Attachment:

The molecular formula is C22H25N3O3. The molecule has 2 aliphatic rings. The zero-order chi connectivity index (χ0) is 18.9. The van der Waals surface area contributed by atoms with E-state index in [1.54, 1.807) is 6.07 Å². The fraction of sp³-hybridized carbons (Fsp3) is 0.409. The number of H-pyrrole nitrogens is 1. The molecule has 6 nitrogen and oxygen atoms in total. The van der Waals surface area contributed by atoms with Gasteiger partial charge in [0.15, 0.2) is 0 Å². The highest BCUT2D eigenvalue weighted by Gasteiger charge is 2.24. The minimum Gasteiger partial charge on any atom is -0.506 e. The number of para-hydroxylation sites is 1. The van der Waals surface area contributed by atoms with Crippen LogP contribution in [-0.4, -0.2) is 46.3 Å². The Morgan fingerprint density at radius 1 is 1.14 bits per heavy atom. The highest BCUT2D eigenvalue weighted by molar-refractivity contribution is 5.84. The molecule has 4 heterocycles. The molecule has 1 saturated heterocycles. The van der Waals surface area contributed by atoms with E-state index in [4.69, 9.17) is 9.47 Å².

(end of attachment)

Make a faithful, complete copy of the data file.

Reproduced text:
The molecular formula is C22H25N3O3. The molecule has 2 aliphatic rings. The zero-order chi connectivity index (χ0) is 18.9. The van der Waals surface area contributed by atoms with E-state index in [1.54, 1.807) is 6.07 Å². The fraction of sp³-hybridized carbons (Fsp3) is 0.409. The number of H-pyrrole nitrogens is 1. The molecule has 6 nitrogen and oxygen atoms in total. The van der Waals surface area contributed by atoms with Gasteiger partial charge in [0.15, 0.2) is 0 Å². The highest BCUT2D eigenvalue weighted by Gasteiger charge is 2.24. The minimum Gasteiger partial charge on any atom is -0.506 e. The number of para-hydroxylation sites is 1. The van der Waals surface area contributed by atoms with Crippen LogP contribution in [-0.4, -0.2) is 46.3 Å². The Morgan fingerprint density at radius 1 is 1.14 bits per heavy atom. The highest BCUT2D eigenvalue weighted by molar-refractivity contribution is 5.84. The molecule has 4 heterocycles. The molecule has 1 saturated heterocycles. The van der Waals surface area contributed by atoms with E-state index in [4.69, 9.17) is 9.47 Å².